In the research focus Health Economics, the PROTECT Lab deals with the following key questions:
To what extent are existing health care resources used effectively and efficiently?
How can health care services be evaluated from a health economic perspective and assessed for their effectiveness and efficiency?
What contribution can health economic evaluation make to transfer care services (for example, behavioral health interventions) to the statutory health insurance system?
To answer these questions, we primarily apply economic analyses that are conducted in conjunction with efficacy studies (e.g., randomized controlled efficacy studies) known as trial-based economic evaluations. More than 20 such projects have been / are being carried out. In cases where the observation period of the study is not sufficient for a well-founded assessment or other comparative interventions are interesting, we rely on modeling that can be used to attempt to close these knowledge gaps.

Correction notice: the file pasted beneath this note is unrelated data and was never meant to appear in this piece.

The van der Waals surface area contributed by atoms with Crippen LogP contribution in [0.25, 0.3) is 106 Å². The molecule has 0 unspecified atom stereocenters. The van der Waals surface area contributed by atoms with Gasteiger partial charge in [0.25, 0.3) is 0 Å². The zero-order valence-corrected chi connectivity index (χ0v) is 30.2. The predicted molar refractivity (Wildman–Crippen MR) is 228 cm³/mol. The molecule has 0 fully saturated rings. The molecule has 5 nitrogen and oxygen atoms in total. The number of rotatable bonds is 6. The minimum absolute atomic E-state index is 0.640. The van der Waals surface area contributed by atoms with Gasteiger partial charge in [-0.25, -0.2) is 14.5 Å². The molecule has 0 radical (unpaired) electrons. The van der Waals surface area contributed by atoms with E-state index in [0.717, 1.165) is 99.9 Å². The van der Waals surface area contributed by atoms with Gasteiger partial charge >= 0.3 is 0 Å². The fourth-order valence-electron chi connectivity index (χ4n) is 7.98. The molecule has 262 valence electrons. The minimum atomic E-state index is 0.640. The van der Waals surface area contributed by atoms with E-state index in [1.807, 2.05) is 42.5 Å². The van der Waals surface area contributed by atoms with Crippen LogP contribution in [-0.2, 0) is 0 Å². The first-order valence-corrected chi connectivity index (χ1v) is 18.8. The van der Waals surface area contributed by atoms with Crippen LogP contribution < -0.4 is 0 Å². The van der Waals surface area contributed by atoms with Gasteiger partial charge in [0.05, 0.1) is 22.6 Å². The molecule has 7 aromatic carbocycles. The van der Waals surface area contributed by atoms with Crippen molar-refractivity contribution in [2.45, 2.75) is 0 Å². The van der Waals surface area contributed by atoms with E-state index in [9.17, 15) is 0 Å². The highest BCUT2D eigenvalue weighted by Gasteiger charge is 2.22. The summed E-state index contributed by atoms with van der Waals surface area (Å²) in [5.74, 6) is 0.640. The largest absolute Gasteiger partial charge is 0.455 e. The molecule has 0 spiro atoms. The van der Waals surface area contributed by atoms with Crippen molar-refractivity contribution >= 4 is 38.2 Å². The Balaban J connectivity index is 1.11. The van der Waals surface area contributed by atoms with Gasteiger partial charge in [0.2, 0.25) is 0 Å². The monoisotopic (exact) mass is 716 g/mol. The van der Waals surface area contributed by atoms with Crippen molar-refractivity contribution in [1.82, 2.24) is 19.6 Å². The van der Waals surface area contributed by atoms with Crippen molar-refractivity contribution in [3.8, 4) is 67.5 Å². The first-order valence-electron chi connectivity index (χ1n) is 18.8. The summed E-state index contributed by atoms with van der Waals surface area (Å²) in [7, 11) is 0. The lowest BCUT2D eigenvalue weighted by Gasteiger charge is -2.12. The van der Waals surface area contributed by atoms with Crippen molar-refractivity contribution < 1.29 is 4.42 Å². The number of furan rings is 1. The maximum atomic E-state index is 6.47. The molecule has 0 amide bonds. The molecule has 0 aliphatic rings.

Health economics provides opportunities for comparative assessment of diagnostic, preventive or therapeutic procedures in terms of their effectiveness and costs.
The aim is to use existing resources in such a way that the supply is effectively improved, considering occurring thereby. Thus, health care decisions can be made on an evidence-based basis and considerations of advantages and disadvantages of alternatives are possible. Here, the perspectives of relevant stakeholders, patients, health insurance companies as well as the service providers can be taken into account. Overall, when interpreting the results of empirical studies, medical as well as economic and ethical aspects must be considered.